After an interesting bonding experience searching for paint, our troops headed to the Thanh Xuan Peace
Village in the heart of Hanoi. Opened in 1991, this village serves as an orphanage and boarding school for people from infant ages to adulthood that live with the mental and physical disabilities as a result of Agent Orange. Students have classes and learn vocational skills while living with others that suffer from similar disabilities.
We joined forces with some esteemed students of Hanoi University. After chewing the fat for a few, we
began singing Vietnamese songs, playing with balloons, and completely repainting a previously algae-infested wall. We then enjoyed a traditional Vietnamese pork lunch sandwich before touring the gorgeous Hanoi University campus. One round of coconut boba and a transient stay in egregiously small and dangerously wobbly chairs, we ended our visit with our home slices (needless to mention Beatrice made quite the posse). On the real doe, I could never fabricated not only the overwhelming joy and laughter those kids had, but also the feeling that their joy reflected onto me. The time that I spent with those remarkable kids were worth the trip around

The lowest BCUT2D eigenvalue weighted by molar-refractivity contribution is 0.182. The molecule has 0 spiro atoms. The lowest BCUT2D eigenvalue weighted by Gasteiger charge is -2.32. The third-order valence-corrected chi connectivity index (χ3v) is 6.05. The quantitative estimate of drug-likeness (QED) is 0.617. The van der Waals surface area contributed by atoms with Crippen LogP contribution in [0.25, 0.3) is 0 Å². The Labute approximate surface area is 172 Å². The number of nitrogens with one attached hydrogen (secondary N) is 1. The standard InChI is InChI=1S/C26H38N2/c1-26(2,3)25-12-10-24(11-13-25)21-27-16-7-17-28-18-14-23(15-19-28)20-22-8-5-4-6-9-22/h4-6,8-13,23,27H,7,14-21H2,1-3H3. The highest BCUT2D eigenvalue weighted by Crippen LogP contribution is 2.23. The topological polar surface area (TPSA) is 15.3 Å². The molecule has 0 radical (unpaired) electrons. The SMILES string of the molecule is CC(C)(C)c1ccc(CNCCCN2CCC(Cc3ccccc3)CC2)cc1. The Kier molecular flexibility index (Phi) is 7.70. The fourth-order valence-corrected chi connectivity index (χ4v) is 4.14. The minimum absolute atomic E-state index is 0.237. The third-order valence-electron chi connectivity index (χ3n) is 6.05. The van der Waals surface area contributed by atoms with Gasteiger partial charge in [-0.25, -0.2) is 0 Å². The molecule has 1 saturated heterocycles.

the world. In the tempest of our times we are often so preoccupied with pent-up stress and meticulously scheduled lives that we hardly take the time to stop and really appreciate what we have. The children at the peace village were the most happy, full of life, and thankful people I have ever seen despite their disabilities. Their passion for life is truly inspirational and a testament to not only their strength, but the resiliency and fortitude of the Vietnamese people.